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Indigenous Californians Long Prevented Forest Fires with Controlled Burning. Now We’re Learning from Them.

A team of researchers is studying the practice's effect on forest structure and biodiversity.

September 2, 2022
by Maia Nehme
Woman burning wood Lit: Diana Almendariz, of the Maidu-Wintun-Hoopa-Yurok tribes, sets fire to a redbud pile during a cultural burn in 2020. (Alysha Beck, UC Davis)

Only we can prevent forest fires. That’s what Smokey Bear always said, his trusty shovel ready to snuff out burning embers. New Berkeley research suggests that, counterintuitively, setting small, purposeful fires can actually minimize the risk of major wildfires. The study, which was published in Proceedings of the National Academy of Sciences, discusses this phenomenon, labeled cultural burning. 

For centuries, the Karuk and Yurok tribes set controlled fires in the Klamath Mountains to clear forest paths and provide better conditions for hunting and gathering. By thinning the region’s tree density, the Indigenous peoples reduced the chance of more devastating wildfires.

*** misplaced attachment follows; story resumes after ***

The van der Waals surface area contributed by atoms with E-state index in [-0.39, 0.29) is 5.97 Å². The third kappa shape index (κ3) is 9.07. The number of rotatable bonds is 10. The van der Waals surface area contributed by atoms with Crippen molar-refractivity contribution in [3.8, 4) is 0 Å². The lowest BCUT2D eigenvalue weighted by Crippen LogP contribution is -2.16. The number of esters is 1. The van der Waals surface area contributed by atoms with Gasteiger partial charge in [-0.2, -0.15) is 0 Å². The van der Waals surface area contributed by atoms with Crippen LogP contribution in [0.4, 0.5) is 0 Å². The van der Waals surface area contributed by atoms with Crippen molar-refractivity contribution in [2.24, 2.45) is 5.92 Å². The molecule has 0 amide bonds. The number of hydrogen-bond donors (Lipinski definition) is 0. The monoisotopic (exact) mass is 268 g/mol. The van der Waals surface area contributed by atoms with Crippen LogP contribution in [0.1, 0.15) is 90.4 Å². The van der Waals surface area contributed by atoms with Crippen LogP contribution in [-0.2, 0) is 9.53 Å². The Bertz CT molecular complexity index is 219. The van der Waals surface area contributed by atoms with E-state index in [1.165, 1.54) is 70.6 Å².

The team behind the study used centuries-old Indigenous knowledge to determine the impact of cultural burning on forest structure and biodiversity. “It really seemed necessary to talk to the people who live on the land to figure out what the story of this place was,” lead author and U.S. Geological Survey researcher Clarke Knight, Ph.D. ’21, told Berkeley News. “[T]here’s so much more beyond an empirical data set about the history of a landscape.”

The team received approval from the Karuk Resources Advisory Board before beginning the study. They also drew from coauthor Frank Lake’s doctoral thesis, which includes oral histories about the Karuk and Yurok peoples’ use of fire, as a resource.

For empirical data, the team analyzed sediment cores from two lakes in the Klamath Mountains to determine past pollen and charcoal levels. The cores show that tree density increased with colonization, as European settlers often prohibited cultural burning. The area’s biomass—fuel for fires—has roughly doubled postcolonization.    

The authors conclude that overzealous fire suppression in recent centuries has only exacerbated the intensity of wildfires in the Sierra Nevada region. “The idea that we need to just let nature take its course really underestimates the management need [of the Klamath Mountains],” Knight said. “[T]hese woods were actively managed for at least a thousand years and probably longer.”

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